How can this city of natural wonders conserve its Hundred Caves? The answer is simple and clear: Develop it for eco-tourism.
A five-year management plan for the protection and conservation of Hundred Caves, a potential eco-tourism site in Barangay Tagabinet, Puerto Princesa City is now up for approval and adoption of the Palawan Council for Sustainable Development (PCSD).
PCSD is a multi-sectoral and intergovernmental agency created through RA 7611 or the Strategic Environment Plan for Palawan Act of 1992.
The 2016-2020 cave management plan was developed and prepared by the PCSD Staff in coordination with the City Tourism Office, Puerto Princesa Subterranean River National Park-Project Management Office (PPSRNP-PMO), Centre for Sustainability, Barangay Council of Tagabinet and other concerned stakeholders.
This is pursuant to PCSD’s mandate to implement R.A. 9072 or the National Caves and Cave Resources Management and Protection Act of 2001, which directs the State to “conserve, protect and manage caves and cave resources as part of the country’s natural wealth.”
In Palawan, there were 94 caves identified from 2008 to 2014.
Meanwhile, the presentation of Hundred Caves’ management plan was included on the agenda of the 222nd PCSD Regular Meeting on January 28, but the Council has deferred it for further review.
Once adopted and implemented, it will prompt the local stakeholders to undertake necessary protection and conservation measures for the cave ecosystem and its surrounding environment.
PERFECT FOR ECO-TOURISM
It will also serve as a guide in developing tourism-related capacities of the community, which, in turn, will provide alternative livelihood and generate income for the locals.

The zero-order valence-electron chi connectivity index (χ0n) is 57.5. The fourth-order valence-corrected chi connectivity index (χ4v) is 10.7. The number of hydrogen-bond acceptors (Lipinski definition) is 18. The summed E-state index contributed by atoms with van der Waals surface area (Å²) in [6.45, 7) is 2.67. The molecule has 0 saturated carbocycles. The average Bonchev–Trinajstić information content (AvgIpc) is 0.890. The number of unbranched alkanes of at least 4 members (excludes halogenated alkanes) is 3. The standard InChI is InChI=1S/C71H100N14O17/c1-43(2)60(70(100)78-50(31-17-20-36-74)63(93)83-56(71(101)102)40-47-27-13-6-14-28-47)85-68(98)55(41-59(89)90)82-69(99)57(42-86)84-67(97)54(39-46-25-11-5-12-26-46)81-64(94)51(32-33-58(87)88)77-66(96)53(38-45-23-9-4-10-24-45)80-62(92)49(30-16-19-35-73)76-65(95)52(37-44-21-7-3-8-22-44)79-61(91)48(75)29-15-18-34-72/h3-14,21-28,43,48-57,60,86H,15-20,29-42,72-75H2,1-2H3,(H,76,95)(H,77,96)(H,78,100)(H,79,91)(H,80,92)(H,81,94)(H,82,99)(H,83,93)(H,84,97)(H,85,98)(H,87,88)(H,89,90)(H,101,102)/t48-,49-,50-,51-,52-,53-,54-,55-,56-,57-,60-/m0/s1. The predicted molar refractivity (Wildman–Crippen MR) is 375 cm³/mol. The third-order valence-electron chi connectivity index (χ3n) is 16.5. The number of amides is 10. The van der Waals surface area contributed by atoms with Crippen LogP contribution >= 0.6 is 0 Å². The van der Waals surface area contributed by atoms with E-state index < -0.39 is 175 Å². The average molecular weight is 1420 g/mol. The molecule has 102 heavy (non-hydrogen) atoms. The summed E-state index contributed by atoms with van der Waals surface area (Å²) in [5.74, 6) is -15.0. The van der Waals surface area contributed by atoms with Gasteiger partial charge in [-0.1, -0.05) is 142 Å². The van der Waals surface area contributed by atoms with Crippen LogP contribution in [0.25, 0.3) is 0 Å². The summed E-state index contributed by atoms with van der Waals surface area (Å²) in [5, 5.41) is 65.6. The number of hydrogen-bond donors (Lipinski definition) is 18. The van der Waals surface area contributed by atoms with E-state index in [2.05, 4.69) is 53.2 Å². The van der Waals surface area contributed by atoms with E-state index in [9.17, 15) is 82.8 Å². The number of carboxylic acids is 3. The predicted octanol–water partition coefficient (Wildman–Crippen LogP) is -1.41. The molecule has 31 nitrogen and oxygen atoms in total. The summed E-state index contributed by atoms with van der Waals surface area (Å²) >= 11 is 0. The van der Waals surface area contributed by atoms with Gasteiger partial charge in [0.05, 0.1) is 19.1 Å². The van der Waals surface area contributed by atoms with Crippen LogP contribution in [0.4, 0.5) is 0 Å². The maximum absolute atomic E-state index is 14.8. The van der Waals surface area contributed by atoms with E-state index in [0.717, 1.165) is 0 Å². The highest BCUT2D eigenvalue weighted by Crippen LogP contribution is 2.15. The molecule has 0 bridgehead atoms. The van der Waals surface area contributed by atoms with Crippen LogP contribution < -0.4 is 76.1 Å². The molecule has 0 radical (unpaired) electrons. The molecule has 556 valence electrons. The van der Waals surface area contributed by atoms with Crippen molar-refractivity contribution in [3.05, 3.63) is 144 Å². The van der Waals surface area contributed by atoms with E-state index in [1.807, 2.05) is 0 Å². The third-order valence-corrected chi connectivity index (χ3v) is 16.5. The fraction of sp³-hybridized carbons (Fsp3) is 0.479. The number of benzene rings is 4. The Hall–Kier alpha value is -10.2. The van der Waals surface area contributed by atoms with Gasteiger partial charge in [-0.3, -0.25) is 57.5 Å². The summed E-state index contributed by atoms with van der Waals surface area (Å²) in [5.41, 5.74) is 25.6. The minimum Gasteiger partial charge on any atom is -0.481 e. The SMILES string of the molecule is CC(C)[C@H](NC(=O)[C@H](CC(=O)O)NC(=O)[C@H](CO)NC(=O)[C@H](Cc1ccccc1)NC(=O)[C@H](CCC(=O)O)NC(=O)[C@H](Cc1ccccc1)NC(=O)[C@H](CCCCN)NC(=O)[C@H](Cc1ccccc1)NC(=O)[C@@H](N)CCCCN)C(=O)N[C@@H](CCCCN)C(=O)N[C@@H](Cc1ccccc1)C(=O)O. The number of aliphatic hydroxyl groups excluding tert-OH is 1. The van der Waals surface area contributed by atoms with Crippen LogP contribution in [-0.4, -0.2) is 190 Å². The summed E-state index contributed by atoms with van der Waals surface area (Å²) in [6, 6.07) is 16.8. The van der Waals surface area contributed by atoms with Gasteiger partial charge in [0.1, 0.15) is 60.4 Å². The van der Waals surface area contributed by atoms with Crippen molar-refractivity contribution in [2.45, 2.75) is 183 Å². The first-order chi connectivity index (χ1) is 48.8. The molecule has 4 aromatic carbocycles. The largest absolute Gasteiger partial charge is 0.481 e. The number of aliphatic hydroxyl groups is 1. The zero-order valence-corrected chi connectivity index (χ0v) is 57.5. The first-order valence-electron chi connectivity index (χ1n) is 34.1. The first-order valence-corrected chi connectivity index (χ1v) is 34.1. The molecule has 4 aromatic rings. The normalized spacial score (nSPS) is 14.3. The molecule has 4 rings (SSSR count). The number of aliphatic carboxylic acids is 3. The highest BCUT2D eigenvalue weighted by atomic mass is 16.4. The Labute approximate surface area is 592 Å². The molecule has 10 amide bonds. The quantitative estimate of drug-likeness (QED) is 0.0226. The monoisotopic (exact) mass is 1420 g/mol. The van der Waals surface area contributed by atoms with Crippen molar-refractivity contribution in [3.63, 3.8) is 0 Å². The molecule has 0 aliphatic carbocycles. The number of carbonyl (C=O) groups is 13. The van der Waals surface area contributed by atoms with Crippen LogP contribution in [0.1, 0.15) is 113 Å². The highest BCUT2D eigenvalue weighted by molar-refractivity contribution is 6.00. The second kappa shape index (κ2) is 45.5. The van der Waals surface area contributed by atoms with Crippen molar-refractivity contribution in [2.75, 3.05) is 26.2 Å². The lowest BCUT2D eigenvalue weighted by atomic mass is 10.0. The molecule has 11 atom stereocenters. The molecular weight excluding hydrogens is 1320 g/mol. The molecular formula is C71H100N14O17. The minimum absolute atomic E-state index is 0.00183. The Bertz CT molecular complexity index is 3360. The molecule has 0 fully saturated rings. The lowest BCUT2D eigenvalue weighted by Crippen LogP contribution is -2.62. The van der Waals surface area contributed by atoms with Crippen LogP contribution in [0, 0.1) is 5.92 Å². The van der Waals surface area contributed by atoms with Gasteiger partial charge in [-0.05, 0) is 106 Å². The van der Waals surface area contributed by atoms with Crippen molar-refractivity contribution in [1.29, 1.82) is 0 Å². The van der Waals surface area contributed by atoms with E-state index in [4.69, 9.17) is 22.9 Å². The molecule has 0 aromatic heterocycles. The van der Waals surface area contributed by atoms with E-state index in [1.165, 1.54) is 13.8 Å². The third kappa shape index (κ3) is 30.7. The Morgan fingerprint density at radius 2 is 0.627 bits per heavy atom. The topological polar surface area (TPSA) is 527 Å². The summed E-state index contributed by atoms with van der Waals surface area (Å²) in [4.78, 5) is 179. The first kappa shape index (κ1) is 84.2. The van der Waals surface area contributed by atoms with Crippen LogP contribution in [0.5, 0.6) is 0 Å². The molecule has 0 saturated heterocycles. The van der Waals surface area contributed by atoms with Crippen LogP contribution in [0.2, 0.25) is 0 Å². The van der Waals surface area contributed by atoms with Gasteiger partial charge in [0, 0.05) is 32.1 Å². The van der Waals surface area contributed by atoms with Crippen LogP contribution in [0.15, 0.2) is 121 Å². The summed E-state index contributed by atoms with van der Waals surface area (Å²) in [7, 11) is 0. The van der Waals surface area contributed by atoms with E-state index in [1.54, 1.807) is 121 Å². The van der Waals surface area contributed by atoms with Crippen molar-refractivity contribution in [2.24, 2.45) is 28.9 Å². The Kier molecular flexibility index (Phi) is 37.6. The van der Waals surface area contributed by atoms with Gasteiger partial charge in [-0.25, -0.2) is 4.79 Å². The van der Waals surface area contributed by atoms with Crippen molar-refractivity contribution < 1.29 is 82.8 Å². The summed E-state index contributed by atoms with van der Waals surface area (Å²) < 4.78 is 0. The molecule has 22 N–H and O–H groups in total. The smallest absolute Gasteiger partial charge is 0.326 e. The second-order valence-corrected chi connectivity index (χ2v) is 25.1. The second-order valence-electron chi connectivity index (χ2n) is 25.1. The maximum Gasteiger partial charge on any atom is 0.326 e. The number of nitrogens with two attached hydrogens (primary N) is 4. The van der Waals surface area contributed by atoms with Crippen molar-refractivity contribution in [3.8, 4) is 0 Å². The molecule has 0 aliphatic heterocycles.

By historical account, Hundred Caves of Tagabinet was discovered during the 1990s by Bueg Lais, a member of Palaw’an indigenous tribe in search for caves in Tagabinet karst areas that possesses edible birds’ nest (EBN).
It is a solution-type of cave having an elevation of 80 meters (cave mouth) above sea level.
“This cave system is multi-stored and possesses a series of continuous narrow “maze-like” and/or winding interconnecting passages and vertical pitches which are both challenging and beautiful,” described the management plan’s executive summary.
Given its characteristic, Hundred Caves was classified as Class 3. As such, its surrounding area can carry soft impact eco-tourism activities such as guided educational cave tour, cave photography, birdwatching, rock climbing, as well as scientific studies.
This “Green Tourism” program for the Hundred Caves, which is anchored on the concept of community-based sustainable tourism (CBST), will also capacitate the Tagabinet Neighborhood Tourism Association (TNTA).
As in the experience of other CBSTs in Puerto Princesa, the said program is proven to address both the issues on environmental conservation and socio-economic improvement of the local communities concerned.
But Tagabinet also has to consider various elements that the program entails, including the visitation management, tourism infrastructure development, establishment of an equitable income sharing and user’s fee system, and accreditation of tourism establishments, among others.
Once operational, it will serve as an additional tourist destination, along side the City Tour, the Puerto Princesa Underground River (PPUR) and island hopping in Honda Bay.
Hundred Caves, however, has its fair share of issues and concerns that threaten its ecological integrity.
As noted by the management plan’s executive summary, among those are “the uncontrolled tourism and exploration activities, and uncontrolled edible birds nest collection which resulted to presence of cave hazards, destruction of rock formations, and the presence of vandals and graffiti’s along the walls and flooring of the cave system.”
“Reports of lack of governance and enforcement implementation as well as lack of human resources also pose threat to Hundred Caves,” it added.
Through participatory planning and validation workshops, interventions seen to address such threats were identified as follows: (1) entrance in the cave has to be regulated to cushion the impact of “mass tourism”; (2) delineating a buffer zone around the Hundred Caves as well as development of other activities outside the cave can minimize the existing and potential adverse effects of economic activities; and (3) establishment of a governing body that will implement and monitor activities in the area is also needed.